CANTILEVERED DECK: What's wrong with bold? As LGM says above, it would be like floating over space, and a perfect contrast to the containment of the Retreat -- the contrast making both feelings much stronger. To my mind the scale is commensurate with the horizontal cantilevered carport and the anchoring Yellow vertical 'Store,' and in my view taken together perfectly expresses the combination of motion and purpose that I find so striking and enjoyable in good architecture ("the freedom of release and the tension of purpose," in Ayn Rand's words). Bugger being static. Let's explode the Golden Section. ;^)

    CANTILEVERED CARPORT: Carports are much better for a holiday house to my mind for holiday house, much more relaxed, and much easier to use as a form of dynamic expression. And with a root extending back to the kitchen/bathroom wall on one side and right to the far end of the house on the northern side, perfectly able to look after itself. If it needs tying down for wind flutter (as it might) it can have a small lockup placed discreetly at the south-west end.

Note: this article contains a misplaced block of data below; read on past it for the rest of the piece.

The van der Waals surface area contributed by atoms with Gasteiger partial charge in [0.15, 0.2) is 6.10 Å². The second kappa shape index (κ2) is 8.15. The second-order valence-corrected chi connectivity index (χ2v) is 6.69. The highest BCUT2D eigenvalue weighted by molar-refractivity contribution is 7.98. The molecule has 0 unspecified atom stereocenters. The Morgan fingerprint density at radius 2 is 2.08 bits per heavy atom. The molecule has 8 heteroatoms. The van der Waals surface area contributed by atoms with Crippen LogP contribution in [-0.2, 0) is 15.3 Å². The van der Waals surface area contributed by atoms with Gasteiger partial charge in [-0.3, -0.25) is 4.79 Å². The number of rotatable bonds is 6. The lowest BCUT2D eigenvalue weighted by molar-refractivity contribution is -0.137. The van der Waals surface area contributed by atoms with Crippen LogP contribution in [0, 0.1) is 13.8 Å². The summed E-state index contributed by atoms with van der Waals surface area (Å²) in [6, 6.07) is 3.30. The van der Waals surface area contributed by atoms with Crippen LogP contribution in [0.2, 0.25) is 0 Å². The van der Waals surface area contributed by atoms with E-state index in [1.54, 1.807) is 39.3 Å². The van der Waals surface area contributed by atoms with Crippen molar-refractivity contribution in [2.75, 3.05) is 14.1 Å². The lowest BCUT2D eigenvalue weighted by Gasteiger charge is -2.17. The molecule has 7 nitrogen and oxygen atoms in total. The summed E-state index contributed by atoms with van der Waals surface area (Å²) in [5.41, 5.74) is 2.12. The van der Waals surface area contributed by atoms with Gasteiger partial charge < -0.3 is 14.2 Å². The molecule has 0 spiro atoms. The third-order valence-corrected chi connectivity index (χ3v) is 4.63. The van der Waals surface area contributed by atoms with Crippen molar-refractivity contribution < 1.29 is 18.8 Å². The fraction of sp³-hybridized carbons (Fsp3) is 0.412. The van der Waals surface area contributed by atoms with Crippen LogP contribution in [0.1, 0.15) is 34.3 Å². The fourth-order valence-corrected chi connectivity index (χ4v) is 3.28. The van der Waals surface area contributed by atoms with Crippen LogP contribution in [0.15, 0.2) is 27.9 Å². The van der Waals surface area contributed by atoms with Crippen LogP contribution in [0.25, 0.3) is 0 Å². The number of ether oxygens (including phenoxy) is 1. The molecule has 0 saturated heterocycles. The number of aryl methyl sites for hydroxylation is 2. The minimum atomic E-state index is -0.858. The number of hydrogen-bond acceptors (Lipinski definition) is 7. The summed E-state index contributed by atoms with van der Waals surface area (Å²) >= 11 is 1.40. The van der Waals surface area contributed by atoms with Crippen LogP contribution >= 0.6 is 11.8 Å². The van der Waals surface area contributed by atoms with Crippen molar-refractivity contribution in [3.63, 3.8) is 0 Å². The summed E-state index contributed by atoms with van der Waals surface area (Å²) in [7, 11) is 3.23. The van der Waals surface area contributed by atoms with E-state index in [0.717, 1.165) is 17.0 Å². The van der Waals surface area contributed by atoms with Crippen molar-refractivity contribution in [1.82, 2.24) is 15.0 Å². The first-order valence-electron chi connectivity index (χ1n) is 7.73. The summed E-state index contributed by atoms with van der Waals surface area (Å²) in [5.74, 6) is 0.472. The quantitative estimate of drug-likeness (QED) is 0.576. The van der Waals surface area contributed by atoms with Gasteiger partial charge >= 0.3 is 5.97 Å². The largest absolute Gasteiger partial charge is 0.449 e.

RENDERING: You're probably right about the renderings. I still prefer rendering by hand, to be honest -- computer renderings present far too authoritatively far too early, and as you say, the grass is never right.

    "FINS": And you're probably right too to call these louvres or sun-shades. But I like to think of them as much more substantial than your average louvre, and have much more of the effect to an observer than a simple sun-shade.

    Hope that answers some of your comments. Feel free to make more. :-)

  11. BARNSLEY BILL: Thank you, sir.

    I designed it a few years ago simply as a design exercise, using a notional site. Although the house itself hasn't yet been built, many of the ideas within have already been. :-)